It is a potent time to be an artist with an opinion, particularly a non-male artist with an opinion. Book Your Own Fest feels like a call to action in this sense. Music doesn’t have to look like that. Book Your Own Fest exudes a you-can-do-it-too attitude. And it only takes one. That first time you see someone who looks like you doing something you love, it changes you. Free Truman themselves wouldn’t have existed if it weren’t for seeing Cydney’s former band, Uncle Grandpa, play a show when they were younger. And now Free Truman is providing that same affirming mirror, both as a band and with Book Your Own Fest. Earlier Tayler told me, “It’s literally life changing to see someone who looks like you playing music.” I hope someone in the audience feels that same way.

The music industry is so often viewed as a boys game, and if you want to gain entry it’s advised that you play like a boy. But the Krabbenhofts developed their own strategy. Book Your Own Fest thrived without a single all-male act on the bill. It thrived with a differently natured community. Which begs the question, if three young women in a small town can put together an inclusive two day festival in under three months, why can all professional bookers and promoters scrounge up for us is an opener?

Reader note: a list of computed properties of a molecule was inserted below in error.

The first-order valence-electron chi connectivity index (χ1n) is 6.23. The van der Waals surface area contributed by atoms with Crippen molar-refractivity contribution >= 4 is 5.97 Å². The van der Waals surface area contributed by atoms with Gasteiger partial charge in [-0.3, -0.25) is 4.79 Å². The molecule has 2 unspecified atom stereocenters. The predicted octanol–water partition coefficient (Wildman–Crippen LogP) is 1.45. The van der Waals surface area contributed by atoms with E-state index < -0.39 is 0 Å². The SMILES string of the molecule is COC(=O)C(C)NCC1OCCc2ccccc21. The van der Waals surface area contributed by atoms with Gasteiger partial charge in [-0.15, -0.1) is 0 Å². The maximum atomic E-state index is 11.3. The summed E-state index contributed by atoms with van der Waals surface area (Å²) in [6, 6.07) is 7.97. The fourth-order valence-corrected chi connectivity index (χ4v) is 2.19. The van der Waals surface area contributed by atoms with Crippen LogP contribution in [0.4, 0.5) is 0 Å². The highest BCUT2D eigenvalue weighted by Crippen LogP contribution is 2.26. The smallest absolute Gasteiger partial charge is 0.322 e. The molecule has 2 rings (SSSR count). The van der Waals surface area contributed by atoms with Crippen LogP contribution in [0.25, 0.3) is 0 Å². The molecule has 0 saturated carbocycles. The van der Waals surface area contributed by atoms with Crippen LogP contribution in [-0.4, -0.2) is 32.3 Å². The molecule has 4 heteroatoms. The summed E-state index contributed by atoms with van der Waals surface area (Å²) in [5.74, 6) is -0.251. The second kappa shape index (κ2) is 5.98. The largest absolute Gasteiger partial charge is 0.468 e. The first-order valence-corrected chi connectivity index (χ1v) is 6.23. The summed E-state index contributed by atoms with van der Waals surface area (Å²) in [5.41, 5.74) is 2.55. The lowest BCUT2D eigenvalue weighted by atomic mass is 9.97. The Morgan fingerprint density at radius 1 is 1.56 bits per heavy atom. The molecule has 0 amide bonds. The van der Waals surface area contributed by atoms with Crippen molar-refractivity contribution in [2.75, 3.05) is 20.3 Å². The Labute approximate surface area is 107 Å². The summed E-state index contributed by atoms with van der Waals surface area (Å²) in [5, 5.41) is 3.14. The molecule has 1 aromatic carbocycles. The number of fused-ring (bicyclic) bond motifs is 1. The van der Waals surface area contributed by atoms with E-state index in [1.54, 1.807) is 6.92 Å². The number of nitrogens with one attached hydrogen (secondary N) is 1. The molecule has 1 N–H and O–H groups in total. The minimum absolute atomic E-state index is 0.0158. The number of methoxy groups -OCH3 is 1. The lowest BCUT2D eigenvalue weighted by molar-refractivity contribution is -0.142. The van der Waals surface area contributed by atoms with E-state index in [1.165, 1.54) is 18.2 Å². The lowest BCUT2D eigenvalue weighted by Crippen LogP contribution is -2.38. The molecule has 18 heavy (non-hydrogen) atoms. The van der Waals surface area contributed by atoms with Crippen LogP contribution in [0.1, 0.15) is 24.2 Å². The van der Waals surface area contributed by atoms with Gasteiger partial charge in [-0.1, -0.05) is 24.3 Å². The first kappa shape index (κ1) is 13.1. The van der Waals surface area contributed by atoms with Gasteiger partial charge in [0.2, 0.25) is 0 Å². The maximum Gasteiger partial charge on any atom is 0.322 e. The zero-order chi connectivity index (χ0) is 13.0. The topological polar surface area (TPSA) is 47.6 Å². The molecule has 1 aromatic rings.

Keep up with Free Truman on Instagram + Twitter  and Cydney Berlinger’s band Plumslugger on Facebook





PHOTOS: Durand Jones & The Indications and Divino Niño at Thalia Hall

On Thursday Night last week, Durand Jones & The Indications returned to Chicago for their third show at Thalia Hall— this time headlining to a sold out crowd. Check out photos of the night, including Divino Niño’s set, below.

See Durand Jones & The Indications’ upcoming tour dates here and keep up with them on Instagram.

PHOTOS: Ex Hex at Thalia Hall 04.10.19

On Wednesday night last week, Ex Hex brought their electrifying show to Pilsen’s Thalia Hall. Check out photos of the neon-colored night below!

PHOTOS: Bad Sounds and Broods at Metro 04.10.19

Earlier this week, Emily Nava caught an energetic show from Bad Sounds and Broods at Metro Chicago. Check out her photo coverage of the night below!

See the rest of Bad Sounds’ upcoming tour dates here.

PHOTOS: ANCHR's In the Round Showcase at Thalia Hall

A couple of weeks ago, we hosted our biggest showcase yet at the beautiful Thalia Hall with Varsity, Pool Holograph, Stuyedeyed, and Rookie. If you missed out on the monumental occasion, check out some photos from the evening by Cat Florea below!

Get tickets to the next ANCHR Showcase with Town Criers, The Edwards, In the Pines, and Dreamboats here.

PHOTOS: Tomberlin and Hand Habits at Hideout 04.04.19

On Thursday night, Tomberlin and Hand Habits shared the stage at Chicago’s The Hideout for the first of two sold out shows there with Hand Habits. Both musicians put on a mesmerizing performance that had the crowd enchanted and attentively listening the entire time.

See photos from the show below, and see the rest of Hand Habits’ upcoming tour dates here.

Listen to Hand Habits’ album placeholder and keep up with them on Facebook and Instagram.

PHOTOS: Ten Fé Make Their Chicago Debut to a Sold Out Schubas Tavern